Friday, May 5, 2017

A Few 20th Century Seed Packets of Stocks

I am posting these Stocks seed packets as a follow up to 1828 - A Happy Man and His Matthiola incana.   I'm not too fond of this sort of crowded, many petaled sort of bloom.  However, I want to give it a try for the clove scent.  And bees like the single flower stock! They may give this a try but I don't know.

I find some people call it Stock and others refer to it as Stocks.  

1828 - A Happy Man and His Matthiola incana

William Wilson's glee in developing a new variety of Matthiola incana, the garden flower Stock is catching.  An old fashioned favorite, I think I'll have to try it for the "clove-like scent"!  Seedsman Michael Floy's name in this article led me to this article as he features in a funny anecdote.

Johnny's Selected Seeds writes,
"Stock are a favorite among growers due to their fast maturity time. When day length is at least 13 hours, a harvestable crop can be achieved within 10–12 weeks; one of the earliest cut flowers for cooler times of the year. The ability to withstand cooler temperatures — down to 10–20°F/-12– -7°C — allows for season extension and holiday sales. Florists also appreciate Stock for their broad range of colors and easily recognized clove-like fragrance."

I have edited this article a bit, for, as charming as the writer is, his five mile long sentences, lack of commas, and purple prose were even too much for me!

From the N. Y. Farmer and Horticultural Repository.

ART. 89.—An improved variety of Ten-week stock.
It is generally very interesting to the lovers of fine flowers to be informed of the origin and progress of the improvements introduced among the finer sorts of them. The Stock's July flower when in bloom exhibits a most beautiful appearance, and emits such a delightful fragrance as entitles it to a rank in the heraldry of Flora, almost on level with the inimitable rose. 

It would perhaps not be saying too much should we aver that the variety about to be described exceeds every other of the species ...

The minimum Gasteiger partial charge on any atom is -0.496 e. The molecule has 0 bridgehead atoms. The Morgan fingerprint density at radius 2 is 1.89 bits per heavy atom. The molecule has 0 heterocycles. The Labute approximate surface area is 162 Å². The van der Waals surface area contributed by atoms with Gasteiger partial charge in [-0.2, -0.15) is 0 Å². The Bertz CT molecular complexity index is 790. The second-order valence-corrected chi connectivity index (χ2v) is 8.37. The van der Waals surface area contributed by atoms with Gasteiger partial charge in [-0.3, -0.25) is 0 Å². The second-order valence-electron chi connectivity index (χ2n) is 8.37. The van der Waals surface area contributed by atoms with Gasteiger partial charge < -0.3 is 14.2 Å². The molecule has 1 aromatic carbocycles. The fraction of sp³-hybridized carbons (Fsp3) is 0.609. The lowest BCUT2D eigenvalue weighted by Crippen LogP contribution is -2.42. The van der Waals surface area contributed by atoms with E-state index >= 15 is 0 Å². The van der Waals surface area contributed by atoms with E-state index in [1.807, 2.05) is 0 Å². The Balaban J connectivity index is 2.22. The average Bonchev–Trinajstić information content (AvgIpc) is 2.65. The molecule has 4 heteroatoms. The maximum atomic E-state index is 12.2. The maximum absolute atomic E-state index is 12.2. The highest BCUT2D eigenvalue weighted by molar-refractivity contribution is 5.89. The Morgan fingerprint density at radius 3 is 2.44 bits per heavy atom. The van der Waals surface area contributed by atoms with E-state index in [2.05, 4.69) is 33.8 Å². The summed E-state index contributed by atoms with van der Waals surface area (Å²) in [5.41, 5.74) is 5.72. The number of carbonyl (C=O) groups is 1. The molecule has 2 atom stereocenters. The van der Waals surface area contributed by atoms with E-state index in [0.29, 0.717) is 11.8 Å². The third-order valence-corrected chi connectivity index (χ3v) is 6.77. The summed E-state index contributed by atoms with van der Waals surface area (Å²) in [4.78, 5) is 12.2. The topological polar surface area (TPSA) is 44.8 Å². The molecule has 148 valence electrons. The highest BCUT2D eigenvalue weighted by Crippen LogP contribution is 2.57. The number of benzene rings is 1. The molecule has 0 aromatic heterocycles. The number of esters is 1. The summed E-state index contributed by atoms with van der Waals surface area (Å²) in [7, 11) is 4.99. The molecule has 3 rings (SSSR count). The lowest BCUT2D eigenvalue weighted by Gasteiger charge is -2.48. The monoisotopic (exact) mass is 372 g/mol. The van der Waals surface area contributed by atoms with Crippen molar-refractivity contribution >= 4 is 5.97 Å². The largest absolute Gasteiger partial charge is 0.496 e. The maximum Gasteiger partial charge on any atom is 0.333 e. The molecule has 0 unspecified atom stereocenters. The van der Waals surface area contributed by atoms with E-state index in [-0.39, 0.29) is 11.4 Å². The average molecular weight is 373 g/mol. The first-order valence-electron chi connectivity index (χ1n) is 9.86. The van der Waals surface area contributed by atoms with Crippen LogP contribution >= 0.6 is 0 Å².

... we have taken no inconsiderable length of time, and employed no small care and trouble, in endeavoring to find out whether this individual variety, or any other equal to it, had ever been known to exist previous to or independent of its origin under our own cultivation at New-York, without being able to discover a single instance of either. 

We, therefore, have concluded that it has been our gratifying lot to have been the first cultivators of a variety of the Stock superior to every other that has ever come under the observation of any gardener or botanist to whom we have exhibited it or conversed with on the subject. 

In the year 1807, more than twenty years ago, I raised several hundred plants of the ten-week stock, from one paper of seed that I obtained of Mr. Michael Floy, Nursery and Seedsman.     The plants were the most single straggling looking rascals I ever grew. 

CAUTION: Long Sentence Ahead
But as seeds obtained at the shops are generally suspected, I had raised another batch of them, in hopes of raising enough of good double ones, for I calculated upon two thirds of them being single, and not worth the saving, and in this I was not disappointed, yet after having made Mr. Floy a severe and, I hope, seasonable lecture, on the abominable trash of stock seed he had sold me, I observed among them four double ones different, and I thought better than I had ever seen before. 

Botanische wandplaten 1899
But, alas, they would produce no seed, and the whole multitude of the wide placed long pedicled narrow sharp pointed flower buds were watched for and examined with an anxiety at the recollection of which, I have often since laughed heartily.  (No commas, but all the descriptive words were right on! :-)